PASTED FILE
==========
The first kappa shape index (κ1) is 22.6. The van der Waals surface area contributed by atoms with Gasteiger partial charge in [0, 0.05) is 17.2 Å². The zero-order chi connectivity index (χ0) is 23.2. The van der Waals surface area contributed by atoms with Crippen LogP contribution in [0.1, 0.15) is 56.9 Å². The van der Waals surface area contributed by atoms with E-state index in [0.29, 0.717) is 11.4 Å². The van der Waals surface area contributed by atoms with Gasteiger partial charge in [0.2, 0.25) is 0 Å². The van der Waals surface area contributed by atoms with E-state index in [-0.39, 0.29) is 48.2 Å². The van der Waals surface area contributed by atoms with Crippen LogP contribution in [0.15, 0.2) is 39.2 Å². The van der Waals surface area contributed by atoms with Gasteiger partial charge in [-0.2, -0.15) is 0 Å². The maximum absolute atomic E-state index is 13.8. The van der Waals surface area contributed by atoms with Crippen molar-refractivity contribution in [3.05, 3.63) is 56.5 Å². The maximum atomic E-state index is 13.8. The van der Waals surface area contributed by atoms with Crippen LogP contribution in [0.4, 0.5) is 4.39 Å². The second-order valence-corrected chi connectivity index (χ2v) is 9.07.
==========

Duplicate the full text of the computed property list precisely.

The first kappa shape index (κ1) is 22.6. The van der Waals surface area contributed by atoms with Gasteiger partial charge in [0, 0.05) is 17.2 Å². The zero-order chi connectivity index (χ0) is 23.2. The van der Waals surface area contributed by atoms with Crippen LogP contribution in [0.1, 0.15) is 56.9 Å². The van der Waals surface area contributed by atoms with E-state index in [0.29, 0.717) is 11.4 Å². The van der Waals surface area contributed by atoms with Gasteiger partial charge in [0.2, 0.25) is 0 Å². The van der Waals surface area contributed by atoms with E-state index in [-0.39, 0.29) is 48.2 Å². The van der Waals surface area contributed by atoms with Crippen LogP contribution in [0.15, 0.2) is 39.2 Å². The van der Waals surface area contributed by atoms with Gasteiger partial charge in [-0.2, -0.15) is 0 Å². The maximum absolute atomic E-state index is 13.8. The van der Waals surface area contributed by atoms with Crippen molar-refractivity contribution in [3.05, 3.63) is 56.5 Å². The maximum atomic E-state index is 13.8. The van der Waals surface area contributed by atoms with Crippen LogP contribution in [0.4, 0.5) is 4.39 Å². The second-order valence-corrected chi connectivity index (χ2v) is 9.07.